The truth is the Netshow software had nothing to do specifically with running, but the race represented an affinity group (runners) that would be far more inclined to care about the bait (MS Netshow) because they could watch the marathon with it. You could say the bait was the marathon itself, and the software just the means by which to watch it. If it had been the Daytona 500 rather than the Silicon Valley Marathon, I’d have linkbaited a different audience, but the intent would have been the same: increase traffic, and downloads, of MS Netshow.
Linkbait for Mitosis or Head Shaving?
The point of this historical tale is to show that whatever your linkbait is, it will appeal to a certain type of person. The video of Britney Spears getting her head shaved (1,000,000+ views at YouTube) will attract links from a different online population than a video of animal cell mitosis (10,000 views, or go to cellsalive.com/mitosis.htm). Your site probably falls somewhere between mitosis and head shaving in terms of its intended audience and linkbait potential.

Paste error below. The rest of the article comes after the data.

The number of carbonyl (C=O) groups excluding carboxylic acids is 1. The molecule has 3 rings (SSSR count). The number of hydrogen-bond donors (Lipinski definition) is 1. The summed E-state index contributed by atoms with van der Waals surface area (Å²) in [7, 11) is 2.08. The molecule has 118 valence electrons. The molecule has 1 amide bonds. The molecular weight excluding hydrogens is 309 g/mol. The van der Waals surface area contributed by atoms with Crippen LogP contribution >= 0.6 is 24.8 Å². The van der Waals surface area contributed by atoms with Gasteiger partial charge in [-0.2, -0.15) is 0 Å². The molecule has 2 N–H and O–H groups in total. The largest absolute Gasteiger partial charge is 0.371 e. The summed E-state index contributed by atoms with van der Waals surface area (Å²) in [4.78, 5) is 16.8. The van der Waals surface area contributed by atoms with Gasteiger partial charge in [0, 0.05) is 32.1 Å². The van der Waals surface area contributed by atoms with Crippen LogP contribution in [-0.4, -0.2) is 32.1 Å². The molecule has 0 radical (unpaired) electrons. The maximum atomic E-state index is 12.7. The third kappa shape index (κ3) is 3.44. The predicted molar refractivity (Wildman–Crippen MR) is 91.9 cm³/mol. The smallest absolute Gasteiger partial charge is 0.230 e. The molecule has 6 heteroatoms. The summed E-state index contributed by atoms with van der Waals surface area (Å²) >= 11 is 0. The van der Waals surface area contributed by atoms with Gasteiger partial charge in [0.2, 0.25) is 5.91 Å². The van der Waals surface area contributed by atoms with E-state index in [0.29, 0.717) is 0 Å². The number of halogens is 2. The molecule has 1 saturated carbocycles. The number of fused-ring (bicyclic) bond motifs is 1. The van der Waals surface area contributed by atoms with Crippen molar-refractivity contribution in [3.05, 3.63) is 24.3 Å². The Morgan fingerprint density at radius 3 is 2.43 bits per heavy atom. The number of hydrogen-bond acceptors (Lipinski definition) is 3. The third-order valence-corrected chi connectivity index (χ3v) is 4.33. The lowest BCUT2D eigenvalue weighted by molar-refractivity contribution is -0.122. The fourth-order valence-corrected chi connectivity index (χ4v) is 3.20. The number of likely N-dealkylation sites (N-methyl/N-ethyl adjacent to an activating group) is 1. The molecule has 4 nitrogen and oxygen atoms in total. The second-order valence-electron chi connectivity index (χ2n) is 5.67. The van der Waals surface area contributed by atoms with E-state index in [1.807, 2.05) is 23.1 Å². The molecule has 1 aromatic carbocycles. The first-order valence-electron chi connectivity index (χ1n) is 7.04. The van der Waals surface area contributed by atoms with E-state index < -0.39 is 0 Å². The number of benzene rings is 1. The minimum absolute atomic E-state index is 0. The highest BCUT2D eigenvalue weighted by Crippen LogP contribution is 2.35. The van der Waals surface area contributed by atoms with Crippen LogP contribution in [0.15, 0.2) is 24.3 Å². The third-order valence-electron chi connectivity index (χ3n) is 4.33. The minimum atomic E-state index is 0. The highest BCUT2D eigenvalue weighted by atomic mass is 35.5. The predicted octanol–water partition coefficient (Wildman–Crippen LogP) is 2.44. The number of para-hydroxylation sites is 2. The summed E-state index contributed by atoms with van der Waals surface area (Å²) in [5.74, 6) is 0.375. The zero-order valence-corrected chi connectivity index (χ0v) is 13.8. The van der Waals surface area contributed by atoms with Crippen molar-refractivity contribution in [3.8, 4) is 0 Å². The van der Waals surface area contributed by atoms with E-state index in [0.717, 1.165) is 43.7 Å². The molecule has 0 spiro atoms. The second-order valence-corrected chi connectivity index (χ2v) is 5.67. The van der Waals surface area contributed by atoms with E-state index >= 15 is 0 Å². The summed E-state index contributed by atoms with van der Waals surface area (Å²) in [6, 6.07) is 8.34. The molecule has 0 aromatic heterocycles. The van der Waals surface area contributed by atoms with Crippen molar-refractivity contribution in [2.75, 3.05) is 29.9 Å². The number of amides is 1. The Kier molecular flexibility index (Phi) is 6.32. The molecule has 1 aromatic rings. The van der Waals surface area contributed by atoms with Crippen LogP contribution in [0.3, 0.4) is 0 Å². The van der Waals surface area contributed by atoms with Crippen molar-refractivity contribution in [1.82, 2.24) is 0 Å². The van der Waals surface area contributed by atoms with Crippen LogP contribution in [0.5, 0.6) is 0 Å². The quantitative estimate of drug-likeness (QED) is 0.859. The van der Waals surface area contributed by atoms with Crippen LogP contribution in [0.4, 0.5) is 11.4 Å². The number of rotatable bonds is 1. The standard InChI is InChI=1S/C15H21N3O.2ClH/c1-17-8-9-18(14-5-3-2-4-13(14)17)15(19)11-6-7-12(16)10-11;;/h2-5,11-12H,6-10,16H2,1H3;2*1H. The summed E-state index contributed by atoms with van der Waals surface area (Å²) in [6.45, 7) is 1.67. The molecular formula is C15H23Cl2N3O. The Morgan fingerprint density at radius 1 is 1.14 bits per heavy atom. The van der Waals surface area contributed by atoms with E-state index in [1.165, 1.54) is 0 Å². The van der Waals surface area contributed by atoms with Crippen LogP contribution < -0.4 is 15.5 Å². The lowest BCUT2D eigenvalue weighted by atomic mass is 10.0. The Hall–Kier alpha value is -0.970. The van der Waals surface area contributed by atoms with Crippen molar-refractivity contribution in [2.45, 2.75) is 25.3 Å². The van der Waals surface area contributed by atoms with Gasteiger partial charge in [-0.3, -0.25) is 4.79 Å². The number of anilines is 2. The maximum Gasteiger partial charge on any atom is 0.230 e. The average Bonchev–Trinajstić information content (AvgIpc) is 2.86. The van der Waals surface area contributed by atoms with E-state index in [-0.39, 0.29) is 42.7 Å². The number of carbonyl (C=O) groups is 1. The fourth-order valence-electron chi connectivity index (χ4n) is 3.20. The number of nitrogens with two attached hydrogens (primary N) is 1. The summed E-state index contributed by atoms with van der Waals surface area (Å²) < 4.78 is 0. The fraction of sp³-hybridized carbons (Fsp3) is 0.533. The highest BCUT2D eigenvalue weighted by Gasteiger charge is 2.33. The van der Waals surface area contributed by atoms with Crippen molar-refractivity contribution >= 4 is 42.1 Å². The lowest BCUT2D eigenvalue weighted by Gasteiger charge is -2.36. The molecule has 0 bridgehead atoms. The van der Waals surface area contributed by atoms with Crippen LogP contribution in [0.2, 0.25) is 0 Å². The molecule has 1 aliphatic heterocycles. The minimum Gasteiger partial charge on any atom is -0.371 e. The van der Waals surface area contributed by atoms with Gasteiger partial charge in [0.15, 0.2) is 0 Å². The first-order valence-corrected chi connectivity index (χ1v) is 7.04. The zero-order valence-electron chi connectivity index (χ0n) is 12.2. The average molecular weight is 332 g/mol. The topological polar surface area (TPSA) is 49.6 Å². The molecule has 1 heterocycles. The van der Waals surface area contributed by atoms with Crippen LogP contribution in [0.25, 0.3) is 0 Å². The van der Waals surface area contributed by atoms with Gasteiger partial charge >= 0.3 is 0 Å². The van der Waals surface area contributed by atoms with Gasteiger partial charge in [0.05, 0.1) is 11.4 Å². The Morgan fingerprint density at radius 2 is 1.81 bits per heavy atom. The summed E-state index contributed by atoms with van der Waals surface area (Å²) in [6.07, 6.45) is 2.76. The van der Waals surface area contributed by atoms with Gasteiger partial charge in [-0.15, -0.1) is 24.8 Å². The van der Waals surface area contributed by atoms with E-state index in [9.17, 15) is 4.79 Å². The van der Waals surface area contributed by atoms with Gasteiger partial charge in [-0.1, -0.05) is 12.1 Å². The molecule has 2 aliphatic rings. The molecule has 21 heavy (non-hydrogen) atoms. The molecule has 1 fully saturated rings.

If you are considering implementing a linkbait strategy, remember who you built your site for in the first place and create content accordingly. Sure, you could try to create controversial or sensational linkbait, but does that make sense if your site sells agricultural fungicides? Probably not. That said, even a site with content about agricultural fungicides has linkbait opportunities. See the Weed ID Guide From BASF at http://www.agproducts.basf.com/information/weed-id-guide.asp. Now look at how it attracts links from high trust sites like this one from Purdue University at http://www.agry.purdue.edu/ext/corn/desktop/weeds.html.